One of the last remaining private, for-profit hospitals in New York is selling itself to the city's largest not-for-profit hospital system, leaving no one at home to mind the state's trade group for profit-making hospitals.
The 31-hospital New York-Presbyterian Healthcare System is buying one of its affiliates, 205-bed Westchester Square Medical Center in the Bronx, for $11 million.
Shareholders of the hospital's private corporation will receive $4 million, and the remaining $7 million will go toward improving the building and enhancing services, officials of both groups said.
The move runs counter to the common theme of a struggling not-for-profit seeking out a for-profit savior to transfuse capital and keep it alive. But in the topsy-turvy New York hospital market, the state's stock of for-profit hospitals has been steadily shrinking for more than a decade, according to Alan Kopman, president and chief executive officer of Westchester Square.
Kopman should know. He is president of the New York Association of Private Hospitals, whose inactive membership stands at perhaps three other for-profit acute-care hospitals, he said.
"There is no one left to shut off the lights but me," Kopman said.
Most recently in August, Massapequa General Hospital, a 122-bed facility in Seaford on Long Island, shut its doors after a joint venture of Winthrop-South Nassau University Health System and Catholic Health Services of Long Island dropped plans to buy it.
A state law requiring for-profit hospitals to incorporate in New York apparently has been scaring off big out-of-state hospital chains for about 20 years, Kopman said. As a result, most of New York's for-profits--dubbed proprietary hospitals--are mom-and-pop operations, usually founded by a group of physicians.
Even Westchester Square, which was built in 1929, is somewhat of an anomaly in that it is owned by shareholders--most of them doctors--who have divided the business into 59,000 shares, Kopman said.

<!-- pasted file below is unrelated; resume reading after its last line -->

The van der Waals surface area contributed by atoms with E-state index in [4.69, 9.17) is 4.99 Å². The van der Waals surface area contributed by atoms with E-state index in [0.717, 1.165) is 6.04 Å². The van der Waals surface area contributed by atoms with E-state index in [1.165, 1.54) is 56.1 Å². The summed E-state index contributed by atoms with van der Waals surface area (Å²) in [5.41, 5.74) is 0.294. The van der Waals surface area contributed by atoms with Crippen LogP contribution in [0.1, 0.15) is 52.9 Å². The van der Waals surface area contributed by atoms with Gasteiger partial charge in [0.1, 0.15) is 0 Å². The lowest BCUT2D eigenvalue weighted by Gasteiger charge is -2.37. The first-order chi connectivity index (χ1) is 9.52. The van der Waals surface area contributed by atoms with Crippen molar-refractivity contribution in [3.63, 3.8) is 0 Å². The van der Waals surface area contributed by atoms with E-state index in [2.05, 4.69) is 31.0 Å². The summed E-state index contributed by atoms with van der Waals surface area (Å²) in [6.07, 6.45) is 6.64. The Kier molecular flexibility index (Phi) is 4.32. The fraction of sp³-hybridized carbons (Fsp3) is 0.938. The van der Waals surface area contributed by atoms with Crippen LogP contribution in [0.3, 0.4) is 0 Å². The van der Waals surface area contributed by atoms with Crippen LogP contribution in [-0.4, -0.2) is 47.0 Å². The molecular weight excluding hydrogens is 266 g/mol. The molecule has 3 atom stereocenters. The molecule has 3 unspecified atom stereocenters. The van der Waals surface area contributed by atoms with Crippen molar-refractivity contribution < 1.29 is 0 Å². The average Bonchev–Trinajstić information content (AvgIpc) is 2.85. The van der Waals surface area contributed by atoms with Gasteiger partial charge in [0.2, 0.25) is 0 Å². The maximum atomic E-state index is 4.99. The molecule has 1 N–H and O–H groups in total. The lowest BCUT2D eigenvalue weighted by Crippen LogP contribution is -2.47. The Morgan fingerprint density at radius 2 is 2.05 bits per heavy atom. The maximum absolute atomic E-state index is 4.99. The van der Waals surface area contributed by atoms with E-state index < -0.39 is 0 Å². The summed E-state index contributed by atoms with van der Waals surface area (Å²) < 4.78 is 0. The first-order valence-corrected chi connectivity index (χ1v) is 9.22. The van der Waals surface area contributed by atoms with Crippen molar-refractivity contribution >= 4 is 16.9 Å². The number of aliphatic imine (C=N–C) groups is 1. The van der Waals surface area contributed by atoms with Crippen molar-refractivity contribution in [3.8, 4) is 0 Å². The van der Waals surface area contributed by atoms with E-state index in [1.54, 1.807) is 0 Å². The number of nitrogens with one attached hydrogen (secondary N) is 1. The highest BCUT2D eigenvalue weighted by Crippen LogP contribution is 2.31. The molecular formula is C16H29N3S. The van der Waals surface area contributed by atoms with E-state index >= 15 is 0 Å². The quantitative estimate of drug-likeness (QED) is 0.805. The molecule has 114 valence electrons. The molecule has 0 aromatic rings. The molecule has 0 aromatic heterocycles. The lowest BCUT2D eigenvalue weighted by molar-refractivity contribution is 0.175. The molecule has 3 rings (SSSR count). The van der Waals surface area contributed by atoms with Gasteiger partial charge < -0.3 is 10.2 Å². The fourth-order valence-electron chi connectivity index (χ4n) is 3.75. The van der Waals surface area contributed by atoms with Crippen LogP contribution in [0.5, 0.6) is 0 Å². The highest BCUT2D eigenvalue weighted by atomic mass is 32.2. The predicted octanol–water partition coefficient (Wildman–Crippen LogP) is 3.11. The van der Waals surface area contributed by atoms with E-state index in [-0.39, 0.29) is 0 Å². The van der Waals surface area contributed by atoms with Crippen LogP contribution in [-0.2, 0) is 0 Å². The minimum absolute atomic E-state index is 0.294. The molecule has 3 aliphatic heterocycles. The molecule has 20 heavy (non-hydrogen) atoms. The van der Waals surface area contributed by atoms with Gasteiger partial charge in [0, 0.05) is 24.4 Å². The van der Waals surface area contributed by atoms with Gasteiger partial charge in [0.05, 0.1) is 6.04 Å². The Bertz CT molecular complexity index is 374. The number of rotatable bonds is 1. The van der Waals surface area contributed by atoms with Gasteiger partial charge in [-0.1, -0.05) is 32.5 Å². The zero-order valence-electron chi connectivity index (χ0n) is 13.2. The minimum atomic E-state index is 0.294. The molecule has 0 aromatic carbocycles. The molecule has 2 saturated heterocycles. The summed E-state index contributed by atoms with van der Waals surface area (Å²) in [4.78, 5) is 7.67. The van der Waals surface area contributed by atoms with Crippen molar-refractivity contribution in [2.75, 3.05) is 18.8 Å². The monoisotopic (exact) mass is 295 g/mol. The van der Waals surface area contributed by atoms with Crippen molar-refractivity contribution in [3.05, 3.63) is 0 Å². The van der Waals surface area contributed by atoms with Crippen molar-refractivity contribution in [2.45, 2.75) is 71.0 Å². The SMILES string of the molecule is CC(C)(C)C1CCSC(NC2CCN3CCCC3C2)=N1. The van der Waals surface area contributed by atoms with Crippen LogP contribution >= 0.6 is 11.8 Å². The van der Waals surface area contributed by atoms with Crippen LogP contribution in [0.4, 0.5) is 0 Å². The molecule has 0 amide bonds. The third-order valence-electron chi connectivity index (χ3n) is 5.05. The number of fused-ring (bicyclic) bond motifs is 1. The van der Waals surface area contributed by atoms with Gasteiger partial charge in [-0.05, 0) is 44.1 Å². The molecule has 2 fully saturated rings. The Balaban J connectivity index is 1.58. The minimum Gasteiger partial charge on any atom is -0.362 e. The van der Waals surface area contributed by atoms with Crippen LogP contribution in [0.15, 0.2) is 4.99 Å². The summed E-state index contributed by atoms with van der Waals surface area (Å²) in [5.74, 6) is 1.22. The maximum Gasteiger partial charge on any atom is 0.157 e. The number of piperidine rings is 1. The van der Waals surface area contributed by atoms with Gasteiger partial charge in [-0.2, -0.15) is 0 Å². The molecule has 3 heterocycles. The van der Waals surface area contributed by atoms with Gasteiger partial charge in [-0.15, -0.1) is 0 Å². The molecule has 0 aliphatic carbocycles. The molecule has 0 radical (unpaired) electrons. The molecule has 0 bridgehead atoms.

The dwindling supply of for-profits has created problems for small New York communities that depended on their tax revenue (April 19, 1999, p. 20). But the removal of Westchester Square from the New York city and state tax rolls will barely make a dent, although it will go a long way toward stabilizing the hospital's shaky finances, Kopman said.
In 1999, the hospital paid $1.8 million in property and sales taxes while losing $1.1 million on $55.6 million in operating revenue, Kopman said. This year the hospital will pay $1.3 million in taxes and is projecting a $50,000 loss on $57 million in operating revenue.
Struggling against "a tight financial market with the constant overhead of a tax burden," the choice was obvious, Kopman said. "We were not able to secure grants or initiate fund raising as a for-profit. Everything you establish becomes a for-profit revenue generator rather than a community service program. Now we will finally be on a level playing field with other institutions. "
Kopman said the hospital shopped for a buyer for about two years and attracted four suitors, including New York-Presbyterian. He declined to name the others.
The purchase, which has received state approval and awaits refinancing, is expected to close by year-end.